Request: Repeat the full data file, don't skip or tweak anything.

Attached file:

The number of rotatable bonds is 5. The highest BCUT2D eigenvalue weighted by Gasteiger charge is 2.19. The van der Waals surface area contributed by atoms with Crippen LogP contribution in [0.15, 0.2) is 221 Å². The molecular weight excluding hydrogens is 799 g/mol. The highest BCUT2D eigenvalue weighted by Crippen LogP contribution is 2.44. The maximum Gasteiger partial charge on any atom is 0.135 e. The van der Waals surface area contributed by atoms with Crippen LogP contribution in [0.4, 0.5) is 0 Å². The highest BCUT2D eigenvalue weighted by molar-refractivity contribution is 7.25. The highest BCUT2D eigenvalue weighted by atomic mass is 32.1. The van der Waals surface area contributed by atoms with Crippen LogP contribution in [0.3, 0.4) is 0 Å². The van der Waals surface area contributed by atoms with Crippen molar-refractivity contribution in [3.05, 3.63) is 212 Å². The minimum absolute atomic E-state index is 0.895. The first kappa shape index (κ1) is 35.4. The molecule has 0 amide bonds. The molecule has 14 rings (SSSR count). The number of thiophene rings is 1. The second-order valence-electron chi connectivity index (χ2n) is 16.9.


The number of rotatable bonds is 5. The highest BCUT2D eigenvalue weighted by Gasteiger charge is 2.19. The van der Waals surface area contributed by atoms with Crippen LogP contribution in [0.15, 0.2) is 221 Å². The molecular weight excluding hydrogens is 799 g/mol. The highest BCUT2D eigenvalue weighted by Crippen LogP contribution is 2.44. The maximum Gasteiger partial charge on any atom is 0.135 e. The van der Waals surface area contributed by atoms with Crippen LogP contribution in [0.4, 0.5) is 0 Å². The highest BCUT2D eigenvalue weighted by molar-refractivity contribution is 7.25. The highest BCUT2D eigenvalue weighted by atomic mass is 32.1. The van der Waals surface area contributed by atoms with Crippen LogP contribution in [0.3, 0.4) is 0 Å². The van der Waals surface area contributed by atoms with Crippen molar-refractivity contribution in [3.05, 3.63) is 212 Å². The minimum absolute atomic E-state index is 0.895. The first kappa shape index (κ1) is 35.4. The molecule has 0 amide bonds. The molecule has 14 rings (SSSR count). The number of thiophene rings is 1. The second-order valence-electron chi connectivity index (χ2n) is 16.9.